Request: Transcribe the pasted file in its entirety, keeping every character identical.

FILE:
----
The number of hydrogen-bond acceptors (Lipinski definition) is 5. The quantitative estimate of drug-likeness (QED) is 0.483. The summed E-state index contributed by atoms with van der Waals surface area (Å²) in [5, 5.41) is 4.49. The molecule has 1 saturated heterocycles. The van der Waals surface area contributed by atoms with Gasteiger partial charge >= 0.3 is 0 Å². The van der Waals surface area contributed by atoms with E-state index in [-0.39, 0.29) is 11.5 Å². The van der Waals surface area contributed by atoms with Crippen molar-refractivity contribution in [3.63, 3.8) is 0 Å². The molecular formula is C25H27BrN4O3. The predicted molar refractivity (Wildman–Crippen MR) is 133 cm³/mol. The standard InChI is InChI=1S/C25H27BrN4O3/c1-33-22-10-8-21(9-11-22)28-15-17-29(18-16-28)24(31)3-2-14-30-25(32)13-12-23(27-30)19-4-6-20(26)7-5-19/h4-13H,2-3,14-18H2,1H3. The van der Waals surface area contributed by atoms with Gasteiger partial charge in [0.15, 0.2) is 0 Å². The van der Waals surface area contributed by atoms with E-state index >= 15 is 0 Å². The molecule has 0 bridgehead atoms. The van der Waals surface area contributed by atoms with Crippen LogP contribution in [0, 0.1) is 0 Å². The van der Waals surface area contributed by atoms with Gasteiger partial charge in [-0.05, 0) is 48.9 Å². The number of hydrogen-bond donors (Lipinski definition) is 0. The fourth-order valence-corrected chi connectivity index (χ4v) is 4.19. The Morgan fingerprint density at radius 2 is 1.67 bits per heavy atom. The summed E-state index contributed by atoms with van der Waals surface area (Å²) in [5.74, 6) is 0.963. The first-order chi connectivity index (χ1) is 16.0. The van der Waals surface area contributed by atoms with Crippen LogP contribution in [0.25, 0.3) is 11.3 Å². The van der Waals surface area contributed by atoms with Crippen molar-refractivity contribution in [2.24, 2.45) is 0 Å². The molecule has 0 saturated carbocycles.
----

The number of hydrogen-bond acceptors (Lipinski definition) is 5. The quantitative estimate of drug-likeness (QED) is 0.483. The summed E-state index contributed by atoms with van der Waals surface area (Å²) in [5, 5.41) is 4.49. The molecule has 1 saturated heterocycles. The van der Waals surface area contributed by atoms with Gasteiger partial charge >= 0.3 is 0 Å². The van der Waals surface area contributed by atoms with E-state index in [-0.39, 0.29) is 11.5 Å². The van der Waals surface area contributed by atoms with Crippen molar-refractivity contribution in [3.63, 3.8) is 0 Å². The molecular formula is C25H27BrN4O3. The predicted molar refractivity (Wildman–Crippen MR) is 133 cm³/mol. The standard InChI is InChI=1S/C25H27BrN4O3/c1-33-22-10-8-21(9-11-22)28-15-17-29(18-16-28)24(31)3-2-14-30-25(32)13-12-23(27-30)19-4-6-20(26)7-5-19/h4-13H,2-3,14-18H2,1H3. The van der Waals surface area contributed by atoms with Gasteiger partial charge in [0.15, 0.2) is 0 Å². The van der Waals surface area contributed by atoms with E-state index >= 15 is 0 Å². The molecule has 0 bridgehead atoms. The van der Waals surface area contributed by atoms with Crippen LogP contribution in [0, 0.1) is 0 Å². The van der Waals surface area contributed by atoms with Gasteiger partial charge in [-0.05, 0) is 48.9 Å². The number of hydrogen-bond donors (Lipinski definition) is 0. The fourth-order valence-corrected chi connectivity index (χ4v) is 4.19. The Morgan fingerprint density at radius 2 is 1.67 bits per heavy atom. The summed E-state index contributed by atoms with van der Waals surface area (Å²) in [5.74, 6) is 0.963. The first-order chi connectivity index (χ1) is 16.0. The van der Waals surface area contributed by atoms with Crippen LogP contribution in [0.25, 0.3) is 11.3 Å². The van der Waals surface area contributed by atoms with Crippen molar-refractivity contribution in [2.24, 2.45) is 0 Å². The molecule has 0 saturated carbocycles.